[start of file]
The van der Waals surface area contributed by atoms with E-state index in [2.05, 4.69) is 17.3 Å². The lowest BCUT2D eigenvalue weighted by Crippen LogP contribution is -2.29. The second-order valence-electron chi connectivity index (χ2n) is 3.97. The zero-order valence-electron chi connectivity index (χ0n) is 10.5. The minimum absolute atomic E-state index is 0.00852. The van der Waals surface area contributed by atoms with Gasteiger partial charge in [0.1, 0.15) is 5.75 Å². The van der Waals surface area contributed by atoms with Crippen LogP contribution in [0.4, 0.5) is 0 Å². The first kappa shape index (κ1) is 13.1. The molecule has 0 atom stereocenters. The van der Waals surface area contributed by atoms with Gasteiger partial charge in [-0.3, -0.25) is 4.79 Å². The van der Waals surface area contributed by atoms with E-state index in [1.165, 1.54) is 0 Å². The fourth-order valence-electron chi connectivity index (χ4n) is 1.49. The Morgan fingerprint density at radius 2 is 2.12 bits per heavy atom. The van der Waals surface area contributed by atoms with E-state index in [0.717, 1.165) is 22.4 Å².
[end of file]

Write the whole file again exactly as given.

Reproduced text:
The van der Waals surface area contributed by atoms with E-state index in [2.05, 4.69) is 17.3 Å². The lowest BCUT2D eigenvalue weighted by Crippen LogP contribution is -2.29. The second-order valence-electron chi connectivity index (χ2n) is 3.97. The zero-order valence-electron chi connectivity index (χ0n) is 10.5. The minimum absolute atomic E-state index is 0.00852. The van der Waals surface area contributed by atoms with Gasteiger partial charge in [0.1, 0.15) is 5.75 Å². The van der Waals surface area contributed by atoms with Crippen LogP contribution in [0.4, 0.5) is 0 Å². The first kappa shape index (κ1) is 13.1. The molecule has 0 atom stereocenters. The van der Waals surface area contributed by atoms with Gasteiger partial charge in [-0.3, -0.25) is 4.79 Å². The van der Waals surface area contributed by atoms with E-state index in [1.165, 1.54) is 0 Å². The fourth-order valence-electron chi connectivity index (χ4n) is 1.49. The Morgan fingerprint density at radius 2 is 2.12 bits per heavy atom. The van der Waals surface area contributed by atoms with E-state index in [0.717, 1.165) is 22.4 Å².